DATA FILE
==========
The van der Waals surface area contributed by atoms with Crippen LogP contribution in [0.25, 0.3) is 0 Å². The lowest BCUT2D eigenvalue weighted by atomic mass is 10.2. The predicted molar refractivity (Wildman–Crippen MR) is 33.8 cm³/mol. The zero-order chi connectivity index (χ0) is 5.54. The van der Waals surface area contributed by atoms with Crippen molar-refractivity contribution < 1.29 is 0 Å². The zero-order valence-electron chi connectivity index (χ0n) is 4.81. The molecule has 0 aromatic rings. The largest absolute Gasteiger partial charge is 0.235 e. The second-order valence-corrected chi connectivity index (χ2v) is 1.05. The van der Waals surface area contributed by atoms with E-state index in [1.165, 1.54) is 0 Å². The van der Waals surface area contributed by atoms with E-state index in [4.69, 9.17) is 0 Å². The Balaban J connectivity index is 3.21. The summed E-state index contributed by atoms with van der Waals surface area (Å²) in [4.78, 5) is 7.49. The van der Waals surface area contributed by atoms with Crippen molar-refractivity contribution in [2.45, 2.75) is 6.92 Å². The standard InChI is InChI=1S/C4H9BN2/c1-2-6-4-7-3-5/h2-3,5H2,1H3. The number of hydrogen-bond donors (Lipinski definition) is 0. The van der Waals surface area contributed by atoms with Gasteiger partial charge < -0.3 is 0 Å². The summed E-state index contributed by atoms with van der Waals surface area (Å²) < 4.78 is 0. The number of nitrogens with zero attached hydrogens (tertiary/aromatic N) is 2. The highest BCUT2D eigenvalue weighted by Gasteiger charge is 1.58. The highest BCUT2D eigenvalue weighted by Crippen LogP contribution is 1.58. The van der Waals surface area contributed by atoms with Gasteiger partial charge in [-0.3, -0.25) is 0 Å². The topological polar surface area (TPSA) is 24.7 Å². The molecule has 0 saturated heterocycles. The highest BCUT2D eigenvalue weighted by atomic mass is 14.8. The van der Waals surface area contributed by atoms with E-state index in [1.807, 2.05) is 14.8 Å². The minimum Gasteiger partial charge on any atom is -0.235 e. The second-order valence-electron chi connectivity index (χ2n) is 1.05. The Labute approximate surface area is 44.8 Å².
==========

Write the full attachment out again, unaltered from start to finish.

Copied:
The van der Waals surface area contributed by atoms with Crippen LogP contribution in [0.25, 0.3) is 0 Å². The lowest BCUT2D eigenvalue weighted by atomic mass is 10.2. The predicted molar refractivity (Wildman–Crippen MR) is 33.8 cm³/mol. The zero-order chi connectivity index (χ0) is 5.54. The van der Waals surface area contributed by atoms with Crippen molar-refractivity contribution < 1.29 is 0 Å². The zero-order valence-electron chi connectivity index (χ0n) is 4.81. The molecule has 0 aromatic rings. The largest absolute Gasteiger partial charge is 0.235 e. The second-order valence-corrected chi connectivity index (χ2v) is 1.05. The van der Waals surface area contributed by atoms with E-state index in [1.165, 1.54) is 0 Å². The van der Waals surface area contributed by atoms with E-state index in [4.69, 9.17) is 0 Å². The Balaban J connectivity index is 3.21. The summed E-state index contributed by atoms with van der Waals surface area (Å²) in [4.78, 5) is 7.49. The van der Waals surface area contributed by atoms with Crippen molar-refractivity contribution in [2.45, 2.75) is 6.92 Å². The standard InChI is InChI=1S/C4H9BN2/c1-2-6-4-7-3-5/h2-3,5H2,1H3. The number of hydrogen-bond donors (Lipinski definition) is 0. The van der Waals surface area contributed by atoms with Gasteiger partial charge < -0.3 is 0 Å². The summed E-state index contributed by atoms with van der Waals surface area (Å²) < 4.78 is 0. The number of nitrogens with zero attached hydrogens (tertiary/aromatic N) is 2. The highest BCUT2D eigenvalue weighted by Gasteiger charge is 1.58. The highest BCUT2D eigenvalue weighted by Crippen LogP contribution is 1.58. The van der Waals surface area contributed by atoms with Gasteiger partial charge in [-0.3, -0.25) is 0 Å². The topological polar surface area (TPSA) is 24.7 Å². The molecule has 0 saturated heterocycles. The highest BCUT2D eigenvalue weighted by atomic mass is 14.8. The van der Waals surface area contributed by atoms with E-state index in [1.807, 2.05) is 14.8 Å². The minimum Gasteiger partial charge on any atom is -0.235 e. The second-order valence-electron chi connectivity index (χ2n) is 1.05. The Labute approximate surface area is 44.8 Å².